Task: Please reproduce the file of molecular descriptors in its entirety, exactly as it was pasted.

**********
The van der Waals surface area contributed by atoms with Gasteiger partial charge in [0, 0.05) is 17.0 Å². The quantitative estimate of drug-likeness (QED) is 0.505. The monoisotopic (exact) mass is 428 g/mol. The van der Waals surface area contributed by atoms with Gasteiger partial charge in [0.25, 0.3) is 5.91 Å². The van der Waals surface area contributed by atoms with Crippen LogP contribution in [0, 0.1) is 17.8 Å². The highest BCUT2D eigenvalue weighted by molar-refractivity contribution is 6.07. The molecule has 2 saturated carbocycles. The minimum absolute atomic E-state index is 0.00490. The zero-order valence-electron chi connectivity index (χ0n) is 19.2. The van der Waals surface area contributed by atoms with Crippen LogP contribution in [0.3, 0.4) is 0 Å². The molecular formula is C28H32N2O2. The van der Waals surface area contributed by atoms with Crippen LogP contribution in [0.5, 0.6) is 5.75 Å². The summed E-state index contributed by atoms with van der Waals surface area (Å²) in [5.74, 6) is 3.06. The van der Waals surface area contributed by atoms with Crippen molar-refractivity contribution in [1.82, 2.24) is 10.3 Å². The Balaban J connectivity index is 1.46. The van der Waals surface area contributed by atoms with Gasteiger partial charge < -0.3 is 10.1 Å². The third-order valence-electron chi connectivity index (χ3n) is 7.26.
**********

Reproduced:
The van der Waals surface area contributed by atoms with Gasteiger partial charge in [0, 0.05) is 17.0 Å². The quantitative estimate of drug-likeness (QED) is 0.505. The monoisotopic (exact) mass is 428 g/mol. The van der Waals surface area contributed by atoms with Gasteiger partial charge in [0.25, 0.3) is 5.91 Å². The van der Waals surface area contributed by atoms with Crippen LogP contribution in [0, 0.1) is 17.8 Å². The highest BCUT2D eigenvalue weighted by molar-refractivity contribution is 6.07. The molecule has 2 saturated carbocycles. The minimum absolute atomic E-state index is 0.00490. The zero-order valence-electron chi connectivity index (χ0n) is 19.2. The van der Waals surface area contributed by atoms with Crippen LogP contribution in [0.3, 0.4) is 0 Å². The molecular formula is C28H32N2O2. The van der Waals surface area contributed by atoms with Crippen LogP contribution in [0.5, 0.6) is 5.75 Å². The summed E-state index contributed by atoms with van der Waals surface area (Å²) in [5.74, 6) is 3.06. The van der Waals surface area contributed by atoms with Crippen molar-refractivity contribution in [1.82, 2.24) is 10.3 Å². The Balaban J connectivity index is 1.46. The van der Waals surface area contributed by atoms with Gasteiger partial charge < -0.3 is 10.1 Å². The third-order valence-electron chi connectivity index (χ3n) is 7.26.